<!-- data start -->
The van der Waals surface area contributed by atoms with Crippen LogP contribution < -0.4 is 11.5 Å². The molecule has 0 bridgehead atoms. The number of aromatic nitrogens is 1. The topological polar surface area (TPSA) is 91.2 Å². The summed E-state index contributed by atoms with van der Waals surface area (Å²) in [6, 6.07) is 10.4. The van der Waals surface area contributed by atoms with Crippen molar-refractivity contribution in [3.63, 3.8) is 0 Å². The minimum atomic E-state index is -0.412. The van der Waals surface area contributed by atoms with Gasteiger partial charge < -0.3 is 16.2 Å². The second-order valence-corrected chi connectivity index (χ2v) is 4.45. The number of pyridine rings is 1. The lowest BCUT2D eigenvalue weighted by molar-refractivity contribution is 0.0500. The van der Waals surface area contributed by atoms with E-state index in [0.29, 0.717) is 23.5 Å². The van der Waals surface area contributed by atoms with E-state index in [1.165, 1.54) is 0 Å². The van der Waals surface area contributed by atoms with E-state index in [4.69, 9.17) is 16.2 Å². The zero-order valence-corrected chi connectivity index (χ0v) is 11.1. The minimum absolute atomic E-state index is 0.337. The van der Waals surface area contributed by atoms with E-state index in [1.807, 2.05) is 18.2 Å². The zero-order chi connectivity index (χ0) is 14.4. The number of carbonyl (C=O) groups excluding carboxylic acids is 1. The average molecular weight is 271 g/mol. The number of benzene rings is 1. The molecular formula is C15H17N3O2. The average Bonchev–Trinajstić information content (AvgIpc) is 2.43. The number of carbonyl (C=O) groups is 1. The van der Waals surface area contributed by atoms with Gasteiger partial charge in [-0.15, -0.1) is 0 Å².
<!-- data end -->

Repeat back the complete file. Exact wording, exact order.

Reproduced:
The van der Waals surface area contributed by atoms with Crippen LogP contribution < -0.4 is 11.5 Å². The molecule has 0 bridgehead atoms. The number of aromatic nitrogens is 1. The topological polar surface area (TPSA) is 91.2 Å². The summed E-state index contributed by atoms with van der Waals surface area (Å²) in [6, 6.07) is 10.4. The van der Waals surface area contributed by atoms with Crippen molar-refractivity contribution in [3.63, 3.8) is 0 Å². The minimum atomic E-state index is -0.412. The van der Waals surface area contributed by atoms with Gasteiger partial charge < -0.3 is 16.2 Å². The second-order valence-corrected chi connectivity index (χ2v) is 4.45. The number of pyridine rings is 1. The lowest BCUT2D eigenvalue weighted by molar-refractivity contribution is 0.0500. The van der Waals surface area contributed by atoms with E-state index in [0.29, 0.717) is 23.5 Å². The van der Waals surface area contributed by atoms with E-state index in [1.165, 1.54) is 0 Å². The van der Waals surface area contributed by atoms with E-state index in [4.69, 9.17) is 16.2 Å². The zero-order valence-corrected chi connectivity index (χ0v) is 11.1. The minimum absolute atomic E-state index is 0.337. The van der Waals surface area contributed by atoms with E-state index in [1.807, 2.05) is 18.2 Å². The zero-order chi connectivity index (χ0) is 14.4. The number of carbonyl (C=O) groups excluding carboxylic acids is 1. The average molecular weight is 271 g/mol. The number of benzene rings is 1. The molecular formula is C15H17N3O2. The average Bonchev–Trinajstić information content (AvgIpc) is 2.43. The number of carbonyl (C=O) groups is 1. The van der Waals surface area contributed by atoms with Gasteiger partial charge in [-0.15, -0.1) is 0 Å².